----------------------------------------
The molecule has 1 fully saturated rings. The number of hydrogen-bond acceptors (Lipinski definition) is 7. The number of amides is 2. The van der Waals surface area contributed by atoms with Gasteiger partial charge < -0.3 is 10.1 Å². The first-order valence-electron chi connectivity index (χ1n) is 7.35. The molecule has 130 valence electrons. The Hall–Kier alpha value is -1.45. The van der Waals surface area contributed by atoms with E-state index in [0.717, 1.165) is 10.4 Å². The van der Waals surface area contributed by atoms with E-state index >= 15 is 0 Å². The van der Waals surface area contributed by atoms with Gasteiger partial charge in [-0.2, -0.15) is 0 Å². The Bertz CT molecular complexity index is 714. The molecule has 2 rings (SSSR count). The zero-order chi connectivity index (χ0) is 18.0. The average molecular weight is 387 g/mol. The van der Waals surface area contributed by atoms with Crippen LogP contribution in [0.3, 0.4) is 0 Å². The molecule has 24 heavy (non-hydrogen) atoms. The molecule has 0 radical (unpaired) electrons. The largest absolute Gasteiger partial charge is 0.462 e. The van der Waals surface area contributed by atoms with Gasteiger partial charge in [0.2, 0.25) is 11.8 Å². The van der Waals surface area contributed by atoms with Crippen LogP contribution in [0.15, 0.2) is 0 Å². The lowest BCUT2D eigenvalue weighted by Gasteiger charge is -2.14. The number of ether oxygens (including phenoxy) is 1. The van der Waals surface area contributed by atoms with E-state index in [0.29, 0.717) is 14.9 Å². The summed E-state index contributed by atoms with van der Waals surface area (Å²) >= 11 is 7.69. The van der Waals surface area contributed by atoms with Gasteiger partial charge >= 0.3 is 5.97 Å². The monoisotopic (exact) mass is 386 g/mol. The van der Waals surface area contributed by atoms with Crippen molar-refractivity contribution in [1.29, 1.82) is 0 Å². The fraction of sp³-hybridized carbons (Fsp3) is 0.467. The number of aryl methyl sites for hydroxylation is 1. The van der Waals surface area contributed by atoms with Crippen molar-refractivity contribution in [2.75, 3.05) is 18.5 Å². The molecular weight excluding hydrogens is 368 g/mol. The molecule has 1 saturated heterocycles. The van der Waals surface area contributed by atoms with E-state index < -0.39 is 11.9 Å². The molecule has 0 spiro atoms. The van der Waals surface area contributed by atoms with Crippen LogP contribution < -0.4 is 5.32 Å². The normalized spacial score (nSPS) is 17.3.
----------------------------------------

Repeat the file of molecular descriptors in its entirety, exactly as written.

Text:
The molecule has 1 fully saturated rings. The number of hydrogen-bond acceptors (Lipinski definition) is 7. The number of amides is 2. The van der Waals surface area contributed by atoms with Gasteiger partial charge < -0.3 is 10.1 Å². The first-order valence-electron chi connectivity index (χ1n) is 7.35. The molecule has 130 valence electrons. The Hall–Kier alpha value is -1.45. The van der Waals surface area contributed by atoms with E-state index in [0.717, 1.165) is 10.4 Å². The van der Waals surface area contributed by atoms with E-state index >= 15 is 0 Å². The van der Waals surface area contributed by atoms with Gasteiger partial charge in [-0.2, -0.15) is 0 Å². The Bertz CT molecular complexity index is 714. The molecule has 2 rings (SSSR count). The zero-order chi connectivity index (χ0) is 18.0. The average molecular weight is 387 g/mol. The van der Waals surface area contributed by atoms with Crippen LogP contribution in [0.3, 0.4) is 0 Å². The molecule has 24 heavy (non-hydrogen) atoms. The molecule has 0 radical (unpaired) electrons. The largest absolute Gasteiger partial charge is 0.462 e. The van der Waals surface area contributed by atoms with Gasteiger partial charge in [0.2, 0.25) is 11.8 Å². The van der Waals surface area contributed by atoms with Crippen LogP contribution in [0.15, 0.2) is 0 Å². The lowest BCUT2D eigenvalue weighted by Gasteiger charge is -2.14. The number of ether oxygens (including phenoxy) is 1. The van der Waals surface area contributed by atoms with E-state index in [0.29, 0.717) is 14.9 Å². The summed E-state index contributed by atoms with van der Waals surface area (Å²) >= 11 is 7.69. The van der Waals surface area contributed by atoms with Gasteiger partial charge >= 0.3 is 5.97 Å². The monoisotopic (exact) mass is 386 g/mol. The van der Waals surface area contributed by atoms with Crippen molar-refractivity contribution in [1.29, 1.82) is 0 Å². The fraction of sp³-hybridized carbons (Fsp3) is 0.467. The number of aryl methyl sites for hydroxylation is 1. The van der Waals surface area contributed by atoms with Crippen molar-refractivity contribution in [2.75, 3.05) is 18.5 Å². The molecular weight excluding hydrogens is 368 g/mol. The molecule has 1 saturated heterocycles. The van der Waals surface area contributed by atoms with E-state index < -0.39 is 11.9 Å². The molecule has 0 spiro atoms. The van der Waals surface area contributed by atoms with Crippen LogP contribution < -0.4 is 5.32 Å². The normalized spacial score (nSPS) is 17.3.